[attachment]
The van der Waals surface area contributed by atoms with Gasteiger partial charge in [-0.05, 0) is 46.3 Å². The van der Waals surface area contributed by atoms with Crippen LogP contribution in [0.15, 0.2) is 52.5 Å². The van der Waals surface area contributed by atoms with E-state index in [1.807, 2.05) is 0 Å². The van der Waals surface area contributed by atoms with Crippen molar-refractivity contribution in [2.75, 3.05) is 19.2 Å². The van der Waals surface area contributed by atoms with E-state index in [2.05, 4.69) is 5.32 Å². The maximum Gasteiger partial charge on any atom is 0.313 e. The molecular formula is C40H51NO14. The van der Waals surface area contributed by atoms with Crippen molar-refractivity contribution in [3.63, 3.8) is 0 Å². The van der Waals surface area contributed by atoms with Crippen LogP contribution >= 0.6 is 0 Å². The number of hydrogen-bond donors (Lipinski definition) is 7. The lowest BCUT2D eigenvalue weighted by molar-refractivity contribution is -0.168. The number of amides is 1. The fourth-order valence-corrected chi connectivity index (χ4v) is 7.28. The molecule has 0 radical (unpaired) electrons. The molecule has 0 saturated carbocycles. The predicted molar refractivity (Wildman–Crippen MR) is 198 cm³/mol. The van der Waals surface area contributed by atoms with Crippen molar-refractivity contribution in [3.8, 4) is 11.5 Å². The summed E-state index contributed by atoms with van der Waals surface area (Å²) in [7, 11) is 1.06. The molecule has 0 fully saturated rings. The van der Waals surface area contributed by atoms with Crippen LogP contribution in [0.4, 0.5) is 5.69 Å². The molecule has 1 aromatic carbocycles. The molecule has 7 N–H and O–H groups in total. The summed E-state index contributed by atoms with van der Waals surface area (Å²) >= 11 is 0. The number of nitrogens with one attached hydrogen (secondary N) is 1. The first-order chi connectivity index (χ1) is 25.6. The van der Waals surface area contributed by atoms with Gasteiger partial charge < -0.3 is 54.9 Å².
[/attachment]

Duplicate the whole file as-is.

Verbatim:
The van der Waals surface area contributed by atoms with Gasteiger partial charge in [-0.05, 0) is 46.3 Å². The van der Waals surface area contributed by atoms with Crippen LogP contribution in [0.15, 0.2) is 52.5 Å². The van der Waals surface area contributed by atoms with E-state index in [1.807, 2.05) is 0 Å². The van der Waals surface area contributed by atoms with Crippen molar-refractivity contribution in [2.75, 3.05) is 19.2 Å². The van der Waals surface area contributed by atoms with E-state index in [2.05, 4.69) is 5.32 Å². The maximum Gasteiger partial charge on any atom is 0.313 e. The molecular formula is C40H51NO14. The van der Waals surface area contributed by atoms with Crippen molar-refractivity contribution in [3.63, 3.8) is 0 Å². The van der Waals surface area contributed by atoms with Crippen LogP contribution >= 0.6 is 0 Å². The number of hydrogen-bond donors (Lipinski definition) is 7. The lowest BCUT2D eigenvalue weighted by molar-refractivity contribution is -0.168. The number of amides is 1. The fourth-order valence-corrected chi connectivity index (χ4v) is 7.28. The molecule has 0 radical (unpaired) electrons. The molecule has 0 saturated carbocycles. The predicted molar refractivity (Wildman–Crippen MR) is 198 cm³/mol. The van der Waals surface area contributed by atoms with Crippen molar-refractivity contribution in [3.8, 4) is 11.5 Å². The summed E-state index contributed by atoms with van der Waals surface area (Å²) in [7, 11) is 1.06. The molecule has 0 fully saturated rings. The van der Waals surface area contributed by atoms with Crippen LogP contribution in [0.4, 0.5) is 5.69 Å². The molecule has 1 aromatic carbocycles. The molecule has 7 N–H and O–H groups in total. The summed E-state index contributed by atoms with van der Waals surface area (Å²) >= 11 is 0. The number of nitrogens with one attached hydrogen (secondary N) is 1. The first-order chi connectivity index (χ1) is 25.6. The van der Waals surface area contributed by atoms with Gasteiger partial charge < -0.3 is 54.9 Å².